Moreover, other forms of unacceptable behaviour leave benefit fraud far behind in the dust without attracting the same negative stereotypes. The major foreign owned banks for instance finally agreed in late 2009 – and only after being pursued at great expense through the courts by the IRD – to cough up $2.2 billion of what they owed in unpaid taxes. Meaning : the settlement figure this case alone was about 140 times greater than the total amount lost in benefit fraud last year..
3. Putting a time limit on how long people can receive welfare is a good idea
No it isn’t – though it certainly sounds like a tough, no nonsense policy doesn’t it? Five years on welfare and that’s your lot. Long before Oliver asked for more, those in power have found it salutary to save the needy from their…needs. In this case, five year term limits were part of the welfare reforms imposed under the Clinton presidency in 1996.
New Zealand officialdom appears to have a strong appetite for US welfare reform models. The last time a National government mounted a major attack on beneficiaries – ie, the “Welfare Time Bomb” exercise of 1997 – the programme included dob-in -your-neighbour proposals and anti-welfare pledges posted to every household. The US state of Wisconsin was the template for that exercise, and several Wisconsin welfare experts were brought to New Zealand to advise officials, and address conferences here on the Wisconsin success story.
One big difference : the Clinton administration (and Wisconsin) imposed term limits in the middle of an economic boom. The Key government is seeking to impose them in the depths of a recession. What has happened to US term limits during the current recession? Late last year Bloomberg’s Business Week magazine reported on the outcomes.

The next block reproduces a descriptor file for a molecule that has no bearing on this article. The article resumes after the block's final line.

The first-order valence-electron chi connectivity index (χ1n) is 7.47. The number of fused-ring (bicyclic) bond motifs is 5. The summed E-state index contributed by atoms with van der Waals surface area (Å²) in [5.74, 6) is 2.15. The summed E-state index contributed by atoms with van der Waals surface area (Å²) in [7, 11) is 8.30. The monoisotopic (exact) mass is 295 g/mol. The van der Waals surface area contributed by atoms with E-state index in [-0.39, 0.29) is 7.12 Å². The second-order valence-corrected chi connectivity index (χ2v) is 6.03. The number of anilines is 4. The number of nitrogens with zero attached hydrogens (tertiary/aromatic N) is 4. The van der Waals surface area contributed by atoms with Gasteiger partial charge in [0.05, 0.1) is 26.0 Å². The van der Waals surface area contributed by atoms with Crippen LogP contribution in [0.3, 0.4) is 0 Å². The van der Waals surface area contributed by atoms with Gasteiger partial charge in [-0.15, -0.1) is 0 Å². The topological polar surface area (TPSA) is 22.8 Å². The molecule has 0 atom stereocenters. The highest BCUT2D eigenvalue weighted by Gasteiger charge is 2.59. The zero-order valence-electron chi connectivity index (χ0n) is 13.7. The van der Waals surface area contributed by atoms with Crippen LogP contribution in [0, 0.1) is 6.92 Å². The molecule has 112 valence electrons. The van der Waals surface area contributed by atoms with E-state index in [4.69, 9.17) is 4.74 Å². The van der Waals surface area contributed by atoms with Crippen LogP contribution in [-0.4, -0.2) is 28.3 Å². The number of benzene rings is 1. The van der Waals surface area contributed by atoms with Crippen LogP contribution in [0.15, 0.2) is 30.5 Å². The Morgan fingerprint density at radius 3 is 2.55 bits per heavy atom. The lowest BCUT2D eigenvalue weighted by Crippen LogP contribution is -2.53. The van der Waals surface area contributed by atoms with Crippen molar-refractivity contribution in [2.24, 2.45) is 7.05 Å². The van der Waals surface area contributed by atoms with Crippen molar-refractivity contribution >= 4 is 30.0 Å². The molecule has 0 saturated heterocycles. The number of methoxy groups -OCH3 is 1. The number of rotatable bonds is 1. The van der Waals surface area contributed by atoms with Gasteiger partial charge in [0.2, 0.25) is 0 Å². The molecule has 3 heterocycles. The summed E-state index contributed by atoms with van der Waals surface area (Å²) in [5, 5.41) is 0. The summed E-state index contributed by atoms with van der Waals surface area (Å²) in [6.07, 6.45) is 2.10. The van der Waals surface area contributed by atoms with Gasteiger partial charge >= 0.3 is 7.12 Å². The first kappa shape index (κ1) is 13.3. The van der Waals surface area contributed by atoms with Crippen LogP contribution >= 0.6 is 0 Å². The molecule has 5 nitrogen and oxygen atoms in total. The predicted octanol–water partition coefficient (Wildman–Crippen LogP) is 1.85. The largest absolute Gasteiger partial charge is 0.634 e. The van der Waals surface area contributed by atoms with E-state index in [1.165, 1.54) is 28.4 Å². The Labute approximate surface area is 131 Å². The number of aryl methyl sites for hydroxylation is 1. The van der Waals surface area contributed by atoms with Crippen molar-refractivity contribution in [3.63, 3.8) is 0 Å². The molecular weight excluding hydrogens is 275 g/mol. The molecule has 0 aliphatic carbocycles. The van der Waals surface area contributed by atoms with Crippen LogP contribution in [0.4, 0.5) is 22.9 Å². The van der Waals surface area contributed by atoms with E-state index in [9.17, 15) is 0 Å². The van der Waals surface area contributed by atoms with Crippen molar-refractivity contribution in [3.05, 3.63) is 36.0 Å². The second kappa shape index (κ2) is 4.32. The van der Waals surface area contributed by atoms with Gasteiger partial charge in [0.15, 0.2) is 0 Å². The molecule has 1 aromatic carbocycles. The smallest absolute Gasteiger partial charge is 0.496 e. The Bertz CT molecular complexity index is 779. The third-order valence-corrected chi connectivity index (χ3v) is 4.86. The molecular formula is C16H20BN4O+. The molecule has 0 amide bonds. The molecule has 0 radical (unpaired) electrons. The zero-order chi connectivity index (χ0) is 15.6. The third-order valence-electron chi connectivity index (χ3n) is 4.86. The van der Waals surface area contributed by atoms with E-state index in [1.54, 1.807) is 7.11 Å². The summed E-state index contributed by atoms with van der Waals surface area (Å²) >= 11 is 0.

What we know is that more than 3 million people eligible for welfare are not taking part….the reasons people are scared off include rules mandating job-related searches; declining cash benefits, which “have not been updated or kept pace with inflation”; and sanctions tied to the search process. Investigators also discovered state “diversion strategies” to keep applicants from staying on the program. States can steer applicants into taking a lump sum for, say, three months of assistance; then they’re not counted on the state’s regular TANF [temporary assistance] rolls or required to maintain contact with the welfare office.
In other words, tougher work tests and term limits certainly do succeed in dumping people off welfare – in good times and bad, and regardless of the consequences for them and their children. The Clinton-era reforms have slashed the number of Americans on welfare from 4.8 million in 1996 to around 1.7 million in 2008. Instead of receiving monthly cash payments as before, people have had to register in a Temporary Assistance programme for Needy Families (TANF) which has work conditions attached and a sixty month lifetime term limit.